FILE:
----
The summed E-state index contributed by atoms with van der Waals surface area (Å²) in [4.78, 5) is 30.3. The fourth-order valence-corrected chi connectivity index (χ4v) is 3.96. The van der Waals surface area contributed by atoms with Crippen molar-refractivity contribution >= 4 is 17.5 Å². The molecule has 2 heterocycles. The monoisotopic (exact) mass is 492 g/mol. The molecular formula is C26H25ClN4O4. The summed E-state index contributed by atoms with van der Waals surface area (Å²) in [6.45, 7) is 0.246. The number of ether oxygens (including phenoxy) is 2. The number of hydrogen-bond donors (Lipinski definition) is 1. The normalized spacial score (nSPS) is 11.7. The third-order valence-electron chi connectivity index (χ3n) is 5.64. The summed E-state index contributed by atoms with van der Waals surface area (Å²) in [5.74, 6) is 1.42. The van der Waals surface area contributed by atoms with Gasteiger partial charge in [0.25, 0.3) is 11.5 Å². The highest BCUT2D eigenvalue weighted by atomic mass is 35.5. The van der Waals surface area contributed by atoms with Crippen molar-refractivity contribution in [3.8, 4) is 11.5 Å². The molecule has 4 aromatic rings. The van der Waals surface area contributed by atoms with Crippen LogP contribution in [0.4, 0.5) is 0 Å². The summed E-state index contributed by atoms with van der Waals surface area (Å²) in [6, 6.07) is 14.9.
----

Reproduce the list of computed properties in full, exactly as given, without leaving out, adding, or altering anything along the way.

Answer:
The summed E-state index contributed by atoms with van der Waals surface area (Å²) in [4.78, 5) is 30.3. The fourth-order valence-corrected chi connectivity index (χ4v) is 3.96. The van der Waals surface area contributed by atoms with Crippen molar-refractivity contribution >= 4 is 17.5 Å². The molecule has 2 heterocycles. The monoisotopic (exact) mass is 492 g/mol. The molecular formula is C26H25ClN4O4. The summed E-state index contributed by atoms with van der Waals surface area (Å²) in [6.45, 7) is 0.246. The number of ether oxygens (including phenoxy) is 2. The number of hydrogen-bond donors (Lipinski definition) is 1. The normalized spacial score (nSPS) is 11.7. The third-order valence-electron chi connectivity index (χ3n) is 5.64. The summed E-state index contributed by atoms with van der Waals surface area (Å²) in [5.74, 6) is 1.42. The van der Waals surface area contributed by atoms with Gasteiger partial charge in [0.25, 0.3) is 11.5 Å². The highest BCUT2D eigenvalue weighted by atomic mass is 35.5. The van der Waals surface area contributed by atoms with Crippen molar-refractivity contribution in [3.8, 4) is 11.5 Å². The molecule has 4 aromatic rings. The van der Waals surface area contributed by atoms with Crippen LogP contribution in [0.4, 0.5) is 0 Å². The summed E-state index contributed by atoms with van der Waals surface area (Å²) in [6, 6.07) is 14.9.